Tuesday, January 27, 2009

PA Hospital Workers Sit-in to Get Back Pay

Caregivers Sit-in at Community Hospital in Aliquippa, Demand Fairness for Working Families

(ALIQUIPPA, PA) -- Hospital caregivers from the former Aliquippa Hospital initiated a peaceful sit-in inside the closed medical facility to protest hospital management’s failure to pay employees’ unpaid wages that were due to them before Christmas. 

Four Registered Nurses, former hospital employees, joined by SEIU Healthcare PA Secretary-Treasurer Kim Patterson, Father Jack O’Malley of Pittsburgh and Scott Fabean of the Pittsburgh Interfaith Impact Network went into the building around noon to discuss the issue with hospital management. The delegation met with hospital officials for about an hour and a half. When discussions broke down, the delegation vowed to stay on the property until management agreed to pay them for the hours they worked.

Willie Felts (CFO) and John O’Donnell (CEO) from Commonwealth then called the Aliquippa police who removed the caregivers and their supporters from the hospital grounds. 

The workers will continue to press their demands at a demonstration before the bankruptcy hearing scheduled for tomorrow at the US Steel Building in Pittsburgh.

“It’s unfortunate when workers have to stage sit-ins to get what they earned,” said Kathie Marino, RN. “But workers across the nation are saying ‘enough is enough’ of executives looking out for themselves and not working families.”

Commonwealth Medical Center (formerly Aliquippa Hospital) filed for bankruptcy protection on December 5, 2008. The State Department of Health moved to revoke the hospital's license about a week later, resulting in the layoff of all but a few of the hospital's approximately 200 employees.

A deal made between the hospital and their primary lender, Bridge Finance Group, provided for executive salaries, but left frontline workers out in the cold. Workers are still waiting for wages they have been owed since before Christmas and New Years.

“When Commonwealth took over Aliquippa Hospital they promised us that they cared about our community,” said Linda Karamarkovich, who worked as a registered nurse before the closing.  “If they really cared about the community they wouldn’t have closed the hospital just weeks before Christmas, leaving hundreds of families without a paycheck and thousands of families without a local hospital.”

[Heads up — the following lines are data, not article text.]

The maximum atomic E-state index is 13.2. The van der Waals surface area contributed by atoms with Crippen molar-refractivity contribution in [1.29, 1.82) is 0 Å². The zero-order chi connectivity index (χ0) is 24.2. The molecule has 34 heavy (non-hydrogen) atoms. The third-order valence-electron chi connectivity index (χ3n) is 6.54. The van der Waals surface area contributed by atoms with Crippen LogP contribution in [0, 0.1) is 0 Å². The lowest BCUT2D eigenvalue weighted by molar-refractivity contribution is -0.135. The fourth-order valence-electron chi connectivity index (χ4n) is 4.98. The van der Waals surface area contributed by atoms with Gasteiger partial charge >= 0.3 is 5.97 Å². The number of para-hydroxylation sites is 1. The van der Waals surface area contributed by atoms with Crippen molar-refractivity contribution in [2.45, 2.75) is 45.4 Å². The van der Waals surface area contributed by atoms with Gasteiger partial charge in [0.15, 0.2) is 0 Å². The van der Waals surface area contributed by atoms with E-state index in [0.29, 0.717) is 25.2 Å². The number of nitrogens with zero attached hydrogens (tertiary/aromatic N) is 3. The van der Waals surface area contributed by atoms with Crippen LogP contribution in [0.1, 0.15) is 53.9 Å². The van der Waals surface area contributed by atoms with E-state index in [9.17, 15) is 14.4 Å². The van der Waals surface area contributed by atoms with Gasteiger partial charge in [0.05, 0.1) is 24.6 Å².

“All we want is justice and our back pay,” added Michelle Batchelor, RN.  “We earned it and they owe it.”

Some of the former Aliquippa workers took their case to Chicago last week where they were joined by hundreds of supporters at a rally in front of Bridge’s headquarters in the Sears Tower.

Among the supporters who joined them were former employees of Republic Windows and Doors who were also denied their back pay when their employer closed their plant. The Republic workers staged a five day long sit-in that resulted in the workers winning.

SEIU Healthcare Pennsylvania, the union representing the workers and the largest healthcare workers’ union in the state, has filed a complaint that will be heard at a bankruptcy court hearing on Tuesday.


SEIU Healthcare Pennsylvania is the Commonwealth’s largest and fastest-growing union of nurses and other health care workers, representing over 20,000 members in hospitals, nursing homes, home care, and state health facilities.  For more information go to: www.seiuhealthcarepa.org.

1 comment:

Anonymous said...

The health care workers should be taken care of very well in the interest of public health
medical training